MEDLINE Journals

    Perceptions of a 24-hour visiting policy in the intensive care unit.

    Authors

    Garrouste-Orgeas M, Philippart F, Timsit JF, et al. 

    Source

    Crit Care Med 2008 Jan; 36(1) :30-5.

    Abstract

    OBJECTIVE
    To examine perceptions by intensive care unit (ICU) workers of unrestricted visitation, to measure visiting times, and to determine prevalence of symptoms of anxiety and depression in family members.
    DESIGN
    Observational, prospective, single-center cohort.
    SETTING
    Medical-surgical ICU in a 460-bed tertiary-care hospital.
    PATIENTS
    Two hundred nine consecutive patients hospitalized >3 days were studied over the first 5 ICU days.
    INTERVENTIONS
    None.
    MEASUREMENTS AND MAIN RESULTS
    Characteristics of patients (n = 209), families (n = 149), and ICU workers (n = 43) were collected. ICU workers reported their perceptions of unrestricted visitation, and family members completed the Hospital Anxiety and Depression Scale. Daily severity scores (Simplified Acute Physiology Score II and Logistic Organ Failure) and a workload score (Nine Equivalents of Nursing Manpower) were computed. Maximum median visit length was 120 mins per patient per day and occurred on days 4 and 5. No correlations were found among severity of illness, workload, and visit length. For 115 patients, both nurse and physician questionnaires were available; although several differences were noted, neither nurses nor physicians perceived open visitation as disrupting patient care. The median rating for delay in organizing care was "never" for physicians and "occasionally" for nurses. Nurses perceived more disorganization of care than physicians (p = .008). Compared with nurses, the physicians reported greater family trust (p = .0023), more family stress (p = .047), and greater unease when examining the patient (p = .02). The Hospital Anxiety and Depression Scale indicated symptoms of anxiety in 73 (49%) family members and depression in 44 (29.5%).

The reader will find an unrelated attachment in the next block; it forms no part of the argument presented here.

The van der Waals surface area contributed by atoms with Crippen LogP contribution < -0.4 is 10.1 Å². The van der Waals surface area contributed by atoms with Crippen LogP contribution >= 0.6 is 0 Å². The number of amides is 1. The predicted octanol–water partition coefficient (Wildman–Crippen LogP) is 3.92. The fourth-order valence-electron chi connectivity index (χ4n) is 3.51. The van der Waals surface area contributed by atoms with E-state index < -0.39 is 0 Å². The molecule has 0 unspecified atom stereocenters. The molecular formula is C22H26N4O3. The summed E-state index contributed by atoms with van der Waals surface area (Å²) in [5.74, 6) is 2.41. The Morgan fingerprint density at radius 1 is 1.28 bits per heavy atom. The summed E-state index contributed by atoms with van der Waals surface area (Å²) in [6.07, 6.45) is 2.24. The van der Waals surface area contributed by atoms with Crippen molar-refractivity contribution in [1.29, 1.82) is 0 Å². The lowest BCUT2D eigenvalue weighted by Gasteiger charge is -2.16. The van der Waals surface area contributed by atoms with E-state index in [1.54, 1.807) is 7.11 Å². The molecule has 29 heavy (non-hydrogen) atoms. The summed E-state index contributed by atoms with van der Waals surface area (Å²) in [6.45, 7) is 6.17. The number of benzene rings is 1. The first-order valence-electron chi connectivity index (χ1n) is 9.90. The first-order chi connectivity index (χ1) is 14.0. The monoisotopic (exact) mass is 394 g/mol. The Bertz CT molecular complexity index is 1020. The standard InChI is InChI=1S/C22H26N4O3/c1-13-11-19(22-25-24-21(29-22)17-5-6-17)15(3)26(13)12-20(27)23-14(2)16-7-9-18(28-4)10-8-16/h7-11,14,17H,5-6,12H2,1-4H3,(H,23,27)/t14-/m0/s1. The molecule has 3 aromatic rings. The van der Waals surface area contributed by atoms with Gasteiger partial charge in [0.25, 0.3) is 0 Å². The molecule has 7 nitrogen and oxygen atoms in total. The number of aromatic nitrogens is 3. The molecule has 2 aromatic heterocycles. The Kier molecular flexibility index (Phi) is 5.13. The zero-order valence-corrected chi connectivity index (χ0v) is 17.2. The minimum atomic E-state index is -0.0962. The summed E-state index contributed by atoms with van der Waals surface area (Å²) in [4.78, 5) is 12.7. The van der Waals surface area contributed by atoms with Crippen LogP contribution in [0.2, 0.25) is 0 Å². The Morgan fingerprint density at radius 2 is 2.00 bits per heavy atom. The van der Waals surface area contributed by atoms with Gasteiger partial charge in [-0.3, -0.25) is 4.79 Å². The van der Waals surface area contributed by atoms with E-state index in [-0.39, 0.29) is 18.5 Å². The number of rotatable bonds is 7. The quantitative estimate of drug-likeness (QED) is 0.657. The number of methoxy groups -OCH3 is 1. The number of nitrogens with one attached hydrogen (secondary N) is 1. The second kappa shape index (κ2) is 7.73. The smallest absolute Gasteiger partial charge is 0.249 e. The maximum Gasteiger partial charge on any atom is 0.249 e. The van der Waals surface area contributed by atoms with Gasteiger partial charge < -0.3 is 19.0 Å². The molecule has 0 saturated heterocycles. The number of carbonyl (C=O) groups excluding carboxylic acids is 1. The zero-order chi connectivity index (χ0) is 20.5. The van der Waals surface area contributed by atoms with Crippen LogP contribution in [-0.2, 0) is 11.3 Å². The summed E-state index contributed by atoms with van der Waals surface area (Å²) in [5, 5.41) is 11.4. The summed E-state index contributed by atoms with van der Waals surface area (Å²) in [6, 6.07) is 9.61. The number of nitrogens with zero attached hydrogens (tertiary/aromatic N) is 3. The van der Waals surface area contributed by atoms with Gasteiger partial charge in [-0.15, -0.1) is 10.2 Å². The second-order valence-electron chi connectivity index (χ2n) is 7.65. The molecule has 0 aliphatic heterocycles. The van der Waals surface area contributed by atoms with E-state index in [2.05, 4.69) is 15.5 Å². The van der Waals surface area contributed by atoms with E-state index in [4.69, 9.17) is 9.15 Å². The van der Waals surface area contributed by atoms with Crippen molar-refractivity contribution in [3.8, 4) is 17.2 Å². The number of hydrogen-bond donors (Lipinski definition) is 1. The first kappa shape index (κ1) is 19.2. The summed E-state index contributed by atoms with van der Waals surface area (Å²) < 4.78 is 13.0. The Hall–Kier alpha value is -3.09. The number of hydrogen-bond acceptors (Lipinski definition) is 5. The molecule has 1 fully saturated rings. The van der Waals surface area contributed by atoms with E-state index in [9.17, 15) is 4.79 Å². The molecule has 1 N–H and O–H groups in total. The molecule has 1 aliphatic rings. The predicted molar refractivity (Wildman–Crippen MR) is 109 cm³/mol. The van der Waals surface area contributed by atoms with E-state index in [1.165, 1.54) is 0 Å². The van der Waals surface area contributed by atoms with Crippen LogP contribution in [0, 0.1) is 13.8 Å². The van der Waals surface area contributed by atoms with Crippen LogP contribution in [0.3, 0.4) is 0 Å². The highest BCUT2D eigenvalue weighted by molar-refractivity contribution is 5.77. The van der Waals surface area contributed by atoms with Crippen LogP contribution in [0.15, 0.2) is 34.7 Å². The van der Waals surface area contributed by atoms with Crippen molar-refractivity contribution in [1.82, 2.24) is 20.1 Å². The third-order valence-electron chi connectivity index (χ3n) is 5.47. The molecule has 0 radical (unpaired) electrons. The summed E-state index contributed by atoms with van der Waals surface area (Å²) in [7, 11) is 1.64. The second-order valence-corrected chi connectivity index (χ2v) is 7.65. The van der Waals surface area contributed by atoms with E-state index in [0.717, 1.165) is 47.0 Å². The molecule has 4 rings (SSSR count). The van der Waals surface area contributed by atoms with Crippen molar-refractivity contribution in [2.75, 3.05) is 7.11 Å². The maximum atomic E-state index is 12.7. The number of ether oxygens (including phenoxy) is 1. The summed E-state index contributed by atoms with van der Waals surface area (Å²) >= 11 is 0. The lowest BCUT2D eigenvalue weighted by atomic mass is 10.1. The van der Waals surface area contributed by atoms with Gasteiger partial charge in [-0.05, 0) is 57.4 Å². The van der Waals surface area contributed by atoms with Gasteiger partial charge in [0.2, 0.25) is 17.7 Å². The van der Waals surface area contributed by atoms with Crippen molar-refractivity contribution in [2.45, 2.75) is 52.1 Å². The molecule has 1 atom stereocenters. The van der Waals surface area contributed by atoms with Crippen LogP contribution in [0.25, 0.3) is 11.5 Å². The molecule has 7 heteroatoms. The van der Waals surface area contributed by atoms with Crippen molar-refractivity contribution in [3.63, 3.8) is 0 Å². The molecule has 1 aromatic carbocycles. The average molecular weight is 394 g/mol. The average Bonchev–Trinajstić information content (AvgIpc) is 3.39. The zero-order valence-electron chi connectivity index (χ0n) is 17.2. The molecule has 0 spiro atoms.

CONCLUSIONS
    The 24-hr visitation policy was perceived favorably by families. It induced only moderate discomfort among ICU workers, due to the potential for care interruption, in particular for nurses.

    Mesh

    Aged
    Anxiety
    Attitude of Health Personnel
    Cohort Studies
    Depression
    Family
    Female
    Health Care Surveys
    Humans
    Intensive Care Units
    Male
    Organizational Policy
    Paris
    Prevalence
    Professional-Family Relations
    Prospective Studies
    Time Factors
    Visitors to Patients

    Language

    eng

    Pub Type(s)

    Journal Article

    PubMed ID

    18090167

    Content Manager
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